Mario M. Zanders, Appellant v. United States, Appellee
-- September 12, 2013
Joanne Vasco was on the brief for appellant.Ronald C. Machen, Jr., United States Attorney, and Elizabeth Trosman, Chrisellen R. Kolb, Jodi Steiger Lazarus, and Christopher Macchiaroli, Assistant United States Attorneys, were on the brief for appellee.
Appellant was convicted of possession of cocaine with intent to distribute it while armed, along with three firearm-related offenses. On appeal he contends (1) that the trial court erred in denying his motion to suppress evidence that was seized following a traffic stop, and (2) that the evidence was insufficient to support his convictions. Finding no error, we affirm.
On December 11, 2010, at around 5:30 p.m., Officers Aaron Casper and Devon Atcheson of the Metropolitan Police saw a white Oldsmobile with temporary tags make a left turn without signaling in the 1200 block of Anacostia Road, Southeast. The officers turned on their lights and siren and pursued the Oldsmobile, which pulled over to the side of the road about two blocks away. Officer Casper reported the traffic stop to his dispatcher and requested backup assistance.
The officers approached the car, with Casper on the driver's side and Atcheson on the passenger's side. Inside the Oldsmobile were four young men. Brandon Hebron was in the driver's seat; behind him was Eric Wade; a juvenile (D.M.) was in the front passenger seat; and in the right rear seat was appellant Zanders. Officer Casper asked the driver, Brandon Hebron, for his license, registration, and proof of insurance. Hebron responded that he only had his driver's license number, which raised the officers' suspicions because, in their experience, individuals who do not possess a valid driver's license will memorize the driver's license number of someone who does. Hebron also stated that the car did not belong to him, that it was his girl friend's car, and that he could not provide any of the ownership information. Officer Casper noted that Hebron appeared nervous.
The officers returned to their car to check the driver's license number, which turned out to be valid. At this point, however, the officers did not know whether the driver's license number belonged to Hebron, nor did they know to whom the car was registered. Just then two backup officers, Filip Simic and Myo Kyaw, arrived on the scene. The four officers went back to the stopped Oldsmobile to ask if there were any guns or drugs in the car; they also asked if they could search it. The driver, Hebron, who still appeared nervous, told the officers they could not search the car because it belonged to “his girl,” because her brother had been using it, and because Hebron did not know what the brother might have left in the car.
Acknowledging Hebron's refusal of consent to search, Officer Casper started to bargain with him, and eventually he gained Hebron's consent to search the four occupants of the car, but not the car itself. Casper testified that he asked the occupants to get out of the car for safety concerns, because at that moment the officers had yet to determine who owned the car and whether Hebron indeed possessed a valid driver's license. As the occupants stepped out of the car, Officer Kyaw, who was standing next to the right front door, saw the magazine of a gun protruding from under the front seat. He immediately made a motion to the other officers to handcuff the driver and the three passengers. At the same time, as Zanders was stepping out of the car, Officer Atcheson saw him grab a black jacket that had been on the seat next to him and drop it on the floorboard where his feet had been. The officers then called their supervising sergeant. Once he arrived, the officers discovered a second gun on the floor of the car in the rear passenger compartment where Zanders had been sitting, covered by the black jacket. The officers also searched all of the occupants. From Zanders they recovered $3600 in cash, three clear bags containing a white rock-like substance, and one bag containing a large white rock-like substance weighing 8.3 ounces, which turned out to be cocaine.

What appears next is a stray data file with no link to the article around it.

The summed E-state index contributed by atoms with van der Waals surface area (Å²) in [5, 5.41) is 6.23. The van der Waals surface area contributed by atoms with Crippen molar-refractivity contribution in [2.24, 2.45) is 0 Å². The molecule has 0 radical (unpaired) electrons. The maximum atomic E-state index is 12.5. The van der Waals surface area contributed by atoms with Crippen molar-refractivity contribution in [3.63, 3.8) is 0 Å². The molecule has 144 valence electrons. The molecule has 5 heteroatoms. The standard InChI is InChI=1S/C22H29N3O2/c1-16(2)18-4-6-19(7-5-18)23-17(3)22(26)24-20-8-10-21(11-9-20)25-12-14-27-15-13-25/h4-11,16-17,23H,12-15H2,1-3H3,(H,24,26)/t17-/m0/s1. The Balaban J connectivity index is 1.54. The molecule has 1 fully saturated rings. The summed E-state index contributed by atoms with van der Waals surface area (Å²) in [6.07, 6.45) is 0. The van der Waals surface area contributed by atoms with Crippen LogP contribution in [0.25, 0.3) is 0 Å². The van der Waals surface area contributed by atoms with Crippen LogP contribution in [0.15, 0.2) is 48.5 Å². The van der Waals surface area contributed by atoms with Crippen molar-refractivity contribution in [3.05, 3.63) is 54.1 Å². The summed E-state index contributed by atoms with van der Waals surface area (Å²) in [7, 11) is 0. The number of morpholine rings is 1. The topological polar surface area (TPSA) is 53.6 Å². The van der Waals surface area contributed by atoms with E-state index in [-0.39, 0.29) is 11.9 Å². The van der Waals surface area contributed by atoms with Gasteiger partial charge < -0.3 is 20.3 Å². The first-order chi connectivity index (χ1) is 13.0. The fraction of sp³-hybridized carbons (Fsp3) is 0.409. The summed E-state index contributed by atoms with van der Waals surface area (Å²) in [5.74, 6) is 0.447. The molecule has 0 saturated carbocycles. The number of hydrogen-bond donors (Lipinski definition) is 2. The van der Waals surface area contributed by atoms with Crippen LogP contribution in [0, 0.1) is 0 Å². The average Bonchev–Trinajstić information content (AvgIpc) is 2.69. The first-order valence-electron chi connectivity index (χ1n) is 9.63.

Appellant argues that the trial court committed error by failing to suppress all of the evidence recovered after the traffic stop. Our review of a trial court's ruling on a motion to suppress is narrow in scope, Womack v. United States, 673 A.2d 603, 607 (D.C.1996), limited to “ensur[ing] that the trial court had a substantial basis for concluding that no constitutional violation occurred.” Brown v. United States, 590 A.2d 1008, 1020 (D.C.1991) (citation omitted). Thus legal conclusions are reviewed de novo, but the trial court's factual findings are left alone unless they are clearly erroneous. Limpuangthip v. United States, 932 A.2d 1137, 1141 (D.C.2007).
Appellant concedes that as a passenger he has no standing to challenge the validity of the search of the car. See Rakas v. Illinois, 439 U.S. 128, 148–150 (1978). Passengers do have standing, however, to challenge the validity of a stop. Brendlin v. California, 551 U.S. 249, 257–259 (2007). Car passengers are “seized” within the meaning of the Fourth Amendment at the moment the police effectuate a traffic stop. Id. at 262. Since the Fourth Amendment prohibits only unreasonable searches and seizures, a lawful—and therefore reasonable—traffic stop begins when the vehicle is pulled over and remains a reasonable “temporary seizure” of the driver and passengers for the duration of the stop. Arizona v. Johnson, 555 U.S. 323, 333 (2009). Furthermore, “[a]n officer's inquiries into matters unrelated to the justification for the traffic stop ․ do not convert the encounter into something other than a lawful seizure, so long as those inquiries do not measurably extend the duration of the stop.” Id.